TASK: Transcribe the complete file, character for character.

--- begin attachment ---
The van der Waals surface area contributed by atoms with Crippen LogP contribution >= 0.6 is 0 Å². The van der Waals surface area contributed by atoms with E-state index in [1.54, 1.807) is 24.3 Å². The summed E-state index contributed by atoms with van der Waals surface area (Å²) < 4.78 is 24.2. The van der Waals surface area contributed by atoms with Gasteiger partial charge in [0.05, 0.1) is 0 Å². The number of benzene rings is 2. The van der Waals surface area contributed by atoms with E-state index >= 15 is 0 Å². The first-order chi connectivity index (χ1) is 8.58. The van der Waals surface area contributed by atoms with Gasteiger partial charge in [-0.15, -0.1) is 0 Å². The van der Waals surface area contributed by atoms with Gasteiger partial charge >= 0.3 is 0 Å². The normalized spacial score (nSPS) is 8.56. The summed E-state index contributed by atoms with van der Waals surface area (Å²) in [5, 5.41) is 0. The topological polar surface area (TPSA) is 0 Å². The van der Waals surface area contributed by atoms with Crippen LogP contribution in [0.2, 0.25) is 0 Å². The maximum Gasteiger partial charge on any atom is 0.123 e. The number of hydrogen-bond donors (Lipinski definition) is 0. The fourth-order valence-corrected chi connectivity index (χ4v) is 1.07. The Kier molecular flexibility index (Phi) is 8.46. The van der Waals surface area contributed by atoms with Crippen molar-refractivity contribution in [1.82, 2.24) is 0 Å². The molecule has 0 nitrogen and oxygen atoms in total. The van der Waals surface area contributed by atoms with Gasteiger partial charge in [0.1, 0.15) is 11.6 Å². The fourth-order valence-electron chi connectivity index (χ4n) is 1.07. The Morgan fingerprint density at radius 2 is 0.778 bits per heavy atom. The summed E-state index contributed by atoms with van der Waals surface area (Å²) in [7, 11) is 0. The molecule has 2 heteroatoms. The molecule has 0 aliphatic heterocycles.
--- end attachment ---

The van der Waals surface area contributed by atoms with Crippen LogP contribution >= 0.6 is 0 Å². The van der Waals surface area contributed by atoms with E-state index in [1.54, 1.807) is 24.3 Å². The summed E-state index contributed by atoms with van der Waals surface area (Å²) < 4.78 is 24.2. The van der Waals surface area contributed by atoms with Gasteiger partial charge in [0.05, 0.1) is 0 Å². The number of benzene rings is 2. The van der Waals surface area contributed by atoms with E-state index >= 15 is 0 Å². The first-order chi connectivity index (χ1) is 8.58. The van der Waals surface area contributed by atoms with Gasteiger partial charge in [-0.15, -0.1) is 0 Å². The van der Waals surface area contributed by atoms with Gasteiger partial charge >= 0.3 is 0 Å². The normalized spacial score (nSPS) is 8.56. The summed E-state index contributed by atoms with van der Waals surface area (Å²) in [5, 5.41) is 0. The topological polar surface area (TPSA) is 0 Å². The van der Waals surface area contributed by atoms with Crippen LogP contribution in [0.2, 0.25) is 0 Å². The maximum Gasteiger partial charge on any atom is 0.123 e. The number of hydrogen-bond donors (Lipinski definition) is 0. The fourth-order valence-corrected chi connectivity index (χ4v) is 1.07. The Kier molecular flexibility index (Phi) is 8.46. The van der Waals surface area contributed by atoms with Crippen molar-refractivity contribution in [1.82, 2.24) is 0 Å². The molecule has 0 nitrogen and oxygen atoms in total. The van der Waals surface area contributed by atoms with Gasteiger partial charge in [0.1, 0.15) is 11.6 Å². The fourth-order valence-electron chi connectivity index (χ4n) is 1.07. The Morgan fingerprint density at radius 2 is 0.778 bits per heavy atom. The summed E-state index contributed by atoms with van der Waals surface area (Å²) in [7, 11) is 0. The molecule has 2 heteroatoms. The molecule has 0 aliphatic heterocycles.